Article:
Low Voter Turnout


Low Voter Turnout Essay, Research Paper

There are many reasons that account for low voter turnout. First of all, it is evident that there is a decline in public interest for elections. Most American citizens feel that their vote does not matter, and seeing as they lead very busy lives they are not inclined to make time to vote when they feel as if their vote does not count. There also is a decline in the competition between the parties. In the 19th century, when voting rates were higher, the parties fought hard, got voters to the polls, made politics a participatory activity, kept registration simple and looked forward to close and exciting elections. Now a day, this no longer happens. American citizens have no motivation to vote as they once did. They are not made to feel that their vote matters. The many reforms made by the Progressives have also reduced voter turnout (Wilson 145).

The adoption of the Australian ballot reduced the high amount of fraudulent voting. The Australian ballot is a ballot printed by the government instead of by the parties and voters are allowed to cast their ballot in secret rather than in public as they were once made to do. This presented a more accurate voter turnout percentage. Voter registration regulations also became stricter, eliminating the large number of aliens from voting and cutting back on the number of blacks and transients who voted. The changes reduced not only fraudulent voting, but also voting in general. This is due to the fact that it became more difficult for voters with little education or who had recently moved to register and vote. Single-member districts also discouraged voters (Wilson 145).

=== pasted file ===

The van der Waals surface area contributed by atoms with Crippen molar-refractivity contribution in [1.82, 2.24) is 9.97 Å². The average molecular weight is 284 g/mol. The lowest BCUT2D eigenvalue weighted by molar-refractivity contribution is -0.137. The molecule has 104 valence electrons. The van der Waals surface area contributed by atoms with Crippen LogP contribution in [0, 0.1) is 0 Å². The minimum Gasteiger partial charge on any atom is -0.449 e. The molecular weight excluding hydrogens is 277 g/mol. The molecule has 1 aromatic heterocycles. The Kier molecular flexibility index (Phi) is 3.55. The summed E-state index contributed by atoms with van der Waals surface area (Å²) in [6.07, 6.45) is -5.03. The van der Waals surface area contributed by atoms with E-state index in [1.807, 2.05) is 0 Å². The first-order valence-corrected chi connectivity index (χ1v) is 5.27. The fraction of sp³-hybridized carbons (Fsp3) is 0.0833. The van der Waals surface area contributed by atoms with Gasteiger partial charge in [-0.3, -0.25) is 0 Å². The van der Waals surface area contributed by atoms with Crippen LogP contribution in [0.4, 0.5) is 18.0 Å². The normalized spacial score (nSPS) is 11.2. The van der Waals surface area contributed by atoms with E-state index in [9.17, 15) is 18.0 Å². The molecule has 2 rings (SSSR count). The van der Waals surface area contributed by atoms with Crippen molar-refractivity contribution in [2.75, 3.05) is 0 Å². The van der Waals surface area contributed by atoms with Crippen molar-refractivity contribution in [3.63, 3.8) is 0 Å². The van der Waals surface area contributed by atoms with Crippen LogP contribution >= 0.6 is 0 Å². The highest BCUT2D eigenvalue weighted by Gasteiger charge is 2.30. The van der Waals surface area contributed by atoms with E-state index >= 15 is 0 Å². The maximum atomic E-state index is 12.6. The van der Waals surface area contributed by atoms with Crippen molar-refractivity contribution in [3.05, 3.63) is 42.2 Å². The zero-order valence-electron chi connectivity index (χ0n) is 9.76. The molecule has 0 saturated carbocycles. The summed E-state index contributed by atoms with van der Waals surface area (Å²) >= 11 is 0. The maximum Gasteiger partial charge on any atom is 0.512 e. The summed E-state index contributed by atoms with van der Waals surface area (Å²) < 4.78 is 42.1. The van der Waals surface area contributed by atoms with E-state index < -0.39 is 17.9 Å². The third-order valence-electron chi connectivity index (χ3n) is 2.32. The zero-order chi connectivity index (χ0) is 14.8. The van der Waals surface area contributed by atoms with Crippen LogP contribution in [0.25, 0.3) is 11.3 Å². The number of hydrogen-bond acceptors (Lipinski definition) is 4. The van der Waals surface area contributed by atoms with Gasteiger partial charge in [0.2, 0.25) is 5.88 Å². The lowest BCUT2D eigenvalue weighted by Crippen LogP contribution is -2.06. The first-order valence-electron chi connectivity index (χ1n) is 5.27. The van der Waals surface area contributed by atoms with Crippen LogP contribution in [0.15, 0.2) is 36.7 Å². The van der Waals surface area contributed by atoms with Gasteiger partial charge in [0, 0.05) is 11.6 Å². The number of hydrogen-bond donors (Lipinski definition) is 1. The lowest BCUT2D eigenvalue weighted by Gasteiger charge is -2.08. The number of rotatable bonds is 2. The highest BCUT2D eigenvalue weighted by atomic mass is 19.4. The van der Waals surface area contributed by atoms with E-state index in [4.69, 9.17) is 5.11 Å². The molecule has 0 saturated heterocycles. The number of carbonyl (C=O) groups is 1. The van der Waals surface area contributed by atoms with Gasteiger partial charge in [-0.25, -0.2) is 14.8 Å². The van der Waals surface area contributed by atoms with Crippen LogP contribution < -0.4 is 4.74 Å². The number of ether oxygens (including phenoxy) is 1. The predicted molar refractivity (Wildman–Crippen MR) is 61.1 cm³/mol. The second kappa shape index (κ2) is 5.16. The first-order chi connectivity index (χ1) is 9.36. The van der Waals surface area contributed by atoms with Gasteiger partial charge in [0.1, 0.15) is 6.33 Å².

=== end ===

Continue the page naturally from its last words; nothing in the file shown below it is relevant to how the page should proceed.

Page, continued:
In other countries, voting is more important because the governments there play a larger role in the lives of its citizens. Political parties in foreign countries mobilize voters and are able to get them to the polls very efficiently. The voter turnout in other countries, such as Europe and Australia, is higher because in Europe citizens are automatically registered and in Australia they are required to vote. If one does not vote in Australia they are fined. In some countries, voting day is even a holiday (Wilson 145).

Some people argue that lower voter turnout is not necessarily bad. It could mean the people are satisfied with the present state of the government. It may also be better because the number of educated votes being cast is higher due to the fact that highly educated people tend to vote more frequently.

There are many steps that could be taken to increase voter turnout in the United States. One method is to change single-member districts to proportional representation. This way, seats would be given according to the number of votes the person receives from the voters. Hopefully this would make voters feel as if their vote mattered and they would be more inclined to vote.

A second suggestion is to make voting compulsory, as it is in Australia. If people knew that they would be required to pay a fine if they did not vote, perhaps they would be more inclined to do so. Thus, the voter turnout would rise (Wilson 147).

The third suggestion is to place more significance on the voting process by making voting day a holiday. This would eliminate the hassle of American citizens having to make time to vote and hurrying back from work to their district to do so. If there were nothing to do on voting day but vote, more citizens would tend to do so.

A fourth suggestion is to copy the European system and have registration become automatic. In Europe, the government registers its citizens so that they do not have to and every adult citizen is automatically registered. To many American citizens, registration is a hassle. Americans have to learn how to register and when they must do so, they also have to acquire a registration form and when they finish filling it out, hand deliver it to the registrar. When an American citizen moves to a new state they must go through this process all over again. By adopting the European system, the hope is that more citizens will go to the booths on voting day if that is all they are required to do (Wilson 146-147).